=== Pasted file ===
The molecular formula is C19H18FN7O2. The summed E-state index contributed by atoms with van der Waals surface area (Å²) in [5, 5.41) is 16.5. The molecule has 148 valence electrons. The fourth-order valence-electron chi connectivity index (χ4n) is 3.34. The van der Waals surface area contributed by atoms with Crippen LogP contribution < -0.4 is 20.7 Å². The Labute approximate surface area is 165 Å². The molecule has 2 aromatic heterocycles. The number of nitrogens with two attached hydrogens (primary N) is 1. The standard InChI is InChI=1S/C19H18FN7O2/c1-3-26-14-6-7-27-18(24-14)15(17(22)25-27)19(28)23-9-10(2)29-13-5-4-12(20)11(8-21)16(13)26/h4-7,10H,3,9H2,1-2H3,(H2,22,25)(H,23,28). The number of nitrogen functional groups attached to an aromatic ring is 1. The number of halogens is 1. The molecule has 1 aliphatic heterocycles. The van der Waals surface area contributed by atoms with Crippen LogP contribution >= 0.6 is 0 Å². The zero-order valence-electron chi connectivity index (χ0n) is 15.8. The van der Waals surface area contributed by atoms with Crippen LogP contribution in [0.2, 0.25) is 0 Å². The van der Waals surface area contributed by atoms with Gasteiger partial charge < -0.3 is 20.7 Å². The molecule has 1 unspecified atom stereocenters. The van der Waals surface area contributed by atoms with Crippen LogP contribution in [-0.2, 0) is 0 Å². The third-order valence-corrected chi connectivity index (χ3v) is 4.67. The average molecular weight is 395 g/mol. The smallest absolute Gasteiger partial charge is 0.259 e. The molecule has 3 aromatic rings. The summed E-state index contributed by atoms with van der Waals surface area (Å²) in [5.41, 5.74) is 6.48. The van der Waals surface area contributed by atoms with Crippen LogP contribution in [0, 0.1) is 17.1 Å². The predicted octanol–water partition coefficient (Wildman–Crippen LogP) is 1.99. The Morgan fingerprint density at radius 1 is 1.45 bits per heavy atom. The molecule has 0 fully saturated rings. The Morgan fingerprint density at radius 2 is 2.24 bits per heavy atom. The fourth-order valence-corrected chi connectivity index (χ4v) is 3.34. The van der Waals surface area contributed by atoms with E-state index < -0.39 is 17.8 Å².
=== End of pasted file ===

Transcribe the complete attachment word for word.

The molecular formula is C19H18FN7O2. The summed E-state index contributed by atoms with van der Waals surface area (Å²) in [5, 5.41) is 16.5. The molecule has 148 valence electrons. The fourth-order valence-electron chi connectivity index (χ4n) is 3.34. The van der Waals surface area contributed by atoms with Crippen LogP contribution < -0.4 is 20.7 Å². The Labute approximate surface area is 165 Å². The molecule has 2 aromatic heterocycles. The number of nitrogens with two attached hydrogens (primary N) is 1. The standard InChI is InChI=1S/C19H18FN7O2/c1-3-26-14-6-7-27-18(24-14)15(17(22)25-27)19(28)23-9-10(2)29-13-5-4-12(20)11(8-21)16(13)26/h4-7,10H,3,9H2,1-2H3,(H2,22,25)(H,23,28). The number of nitrogen functional groups attached to an aromatic ring is 1. The number of halogens is 1. The molecule has 1 aliphatic heterocycles. The van der Waals surface area contributed by atoms with Crippen LogP contribution >= 0.6 is 0 Å². The zero-order valence-electron chi connectivity index (χ0n) is 15.8. The van der Waals surface area contributed by atoms with Crippen LogP contribution in [0.2, 0.25) is 0 Å². The van der Waals surface area contributed by atoms with Gasteiger partial charge < -0.3 is 20.7 Å². The molecule has 1 unspecified atom stereocenters. The van der Waals surface area contributed by atoms with Crippen LogP contribution in [-0.2, 0) is 0 Å². The third-order valence-corrected chi connectivity index (χ3v) is 4.67. The average molecular weight is 395 g/mol. The smallest absolute Gasteiger partial charge is 0.259 e. The molecule has 3 aromatic rings. The summed E-state index contributed by atoms with van der Waals surface area (Å²) in [5.41, 5.74) is 6.48. The van der Waals surface area contributed by atoms with Crippen LogP contribution in [0, 0.1) is 17.1 Å². The predicted octanol–water partition coefficient (Wildman–Crippen LogP) is 1.99. The Morgan fingerprint density at radius 1 is 1.45 bits per heavy atom. The molecule has 0 fully saturated rings. The Morgan fingerprint density at radius 2 is 2.24 bits per heavy atom. The fourth-order valence-corrected chi connectivity index (χ4v) is 3.34. The van der Waals surface area contributed by atoms with E-state index < -0.39 is 17.8 Å².